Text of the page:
Joe Cole (writer)

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Joe Cole
Born (1961-04-10)April 10, 1961
California, United States
Died December 19, 1991(1991-12-19) (aged 30)
Venice Beach, California, United States
Occupation Writer, author, actor, roadie
Parent(s) Dennis Cole
Sally Bergeron

Joseph Dennis "Joe" Cole (April 10, 1961 – December 19, 1991) was an American writer, author, actor and roadie for Black Flag and Rollins Band.[1] Cole's father was actor Dennis Cole by his first wife, Sally Bergeron.[2]

Cole also worked as a roadie for Hole, filming the group's 1991 tour performances, and appeared in several films including Raymond Pettibon's The Book of Manson, where he also has a cinematography credit. He is noted for his friendship with singer Henry Rollins.

Murder[edit]

Cole and Rollins were assaulted by armed robbers in December 1991 outside their shared Venice Beach, California, home on Brooks Avenue in the Oakwood district.[3] They had attended a Hole concert at the Whisky a Go Go and were returning home after having stopped at an all-night grocery store when two armed men – described as African-Americans in their 20s – approached them demanding money. Angry that Rollins and Cole had only $50 between them, the gunmen ordered the two men to go inside their house for more cash. Rollins entered at gunpoint. However, Cole was killed outside after being shot in the face at close range while Rollins escaped out the back door and alerted the police.[4][5] The murder remains unsolved.[2]

In a 1992 Los Angeles Times interview, Rollins revealed he kept a plastic container full of soil soaked with Cole's blood. Rollins said, "I dug up all the earth where his head fell – he was shot in the face – and I've got all the dirt here, and so Joe Cole's in the house. I say good morning to him every day. I got his phone, too, so I got a direct line to him. So that feels good."[4] He is remembered in the Sonic Youth songs "JC" and "100%" on their album Dirty.[6][7]

A book of Cole's collected writings, primarily tour journals, was published posthumously and titled Planet Joe.[8] It describes his time touring in the 1980s, in particular with Black Flag.[9][10]

Henry Rollins included Cole's story in his spoken word performances.[11]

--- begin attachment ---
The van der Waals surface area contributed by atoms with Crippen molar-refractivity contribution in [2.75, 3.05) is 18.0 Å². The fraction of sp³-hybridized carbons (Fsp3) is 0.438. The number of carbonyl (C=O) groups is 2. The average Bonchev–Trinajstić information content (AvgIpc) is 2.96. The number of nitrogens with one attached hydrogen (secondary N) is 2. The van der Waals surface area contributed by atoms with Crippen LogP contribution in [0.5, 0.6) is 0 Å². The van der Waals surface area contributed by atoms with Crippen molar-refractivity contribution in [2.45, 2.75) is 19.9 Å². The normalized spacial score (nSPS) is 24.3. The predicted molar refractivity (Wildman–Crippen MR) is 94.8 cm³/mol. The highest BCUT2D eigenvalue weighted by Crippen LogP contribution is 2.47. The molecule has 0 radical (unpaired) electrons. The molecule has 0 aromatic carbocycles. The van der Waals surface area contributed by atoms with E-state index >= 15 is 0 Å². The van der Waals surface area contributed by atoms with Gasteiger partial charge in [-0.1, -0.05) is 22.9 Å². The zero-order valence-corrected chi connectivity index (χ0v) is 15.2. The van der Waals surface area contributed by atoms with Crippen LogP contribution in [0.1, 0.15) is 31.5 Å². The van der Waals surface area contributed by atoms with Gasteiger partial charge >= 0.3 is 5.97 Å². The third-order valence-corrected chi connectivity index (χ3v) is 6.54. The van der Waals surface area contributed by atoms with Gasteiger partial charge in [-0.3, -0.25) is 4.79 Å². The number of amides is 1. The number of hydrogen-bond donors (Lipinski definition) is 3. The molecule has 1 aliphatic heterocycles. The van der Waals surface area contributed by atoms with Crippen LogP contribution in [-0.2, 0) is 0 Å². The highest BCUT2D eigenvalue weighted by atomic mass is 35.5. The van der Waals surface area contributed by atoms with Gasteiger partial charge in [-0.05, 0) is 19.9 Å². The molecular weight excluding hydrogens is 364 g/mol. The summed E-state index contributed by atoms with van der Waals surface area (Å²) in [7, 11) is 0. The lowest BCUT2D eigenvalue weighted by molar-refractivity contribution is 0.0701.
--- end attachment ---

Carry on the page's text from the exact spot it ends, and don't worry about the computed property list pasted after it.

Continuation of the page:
Posthumous works[edit]

  • Planet Joe (book) (1997 2.13.61) ISBN 9781880985090
  • Raves – God's Movie, Volume 1 starring Joe Cole (video). According to Rolling Stone magazine, after Cole's death, hundreds of hours of interviews Cole had taped with "flamboyant street characters" in Venice Beach where edited into an hour of "primo footage" that the magazine described as, "An unflinching look at the American dream gone amok."[12]

References[edit]

  1. ^ Rollins, Henry (April 11, 2013). "Henry Rollins: Joe Cole and American Gun Violence". LA Weekly. Retrieved August 26, 2013. 
  2. ^ a b Hevesi, Dennis (November 23, 2009). "Dennis Cole, 'Felony Squad' Actor, Is Dead at 69". The New York Times. Retrieved August 26, 2013. 
  3. ^ "Punk Rock Band's Road Crew Member Slain". Los Angeles Times. December 20, 1991. Retrieved June 18, 2015. 
  4. ^ a b Cromelin, Richard (April 2, 1992). "Singer-Poet Henry Rollins Fuels His Art With Rage". Los Angeles Times. Retrieved August 26, 2013. 
  5. ^ Baker, Trevor (February 2, 2008). "Still rockin' and Rollins". The Guardian. Retrieved August 26, 2013. 
  6. ^ Gordon, Kim (2015). Girl in a Band. Faber & Faber. 
  7. ^ Valania, Jonathan (October 18, 1992). "Dirty Deed Led to New Boom for Sonic Youth". The Morning Call. 
  8. ^ "Planet Joe". Goodreads. 
  9. ^ O'Connor, Alan. Punk Record Labels and the Struggle for Autonomy: The Emergence of DIY. p. 32. 
  10. ^ Ebersole, Stewart Dean; Jared Castaldi. Barred for Life. 
  11. ^ Bromley, Patrick (May 6, 2004). "Henry Rollins: Live At Luna Park". DVD Verdict. 
  12. ^ Neely, Kim (October 14, 1993). "Raves – God's Movie, Volume 1 starring Joe Cole". Rolling Stone. 

External links[edit]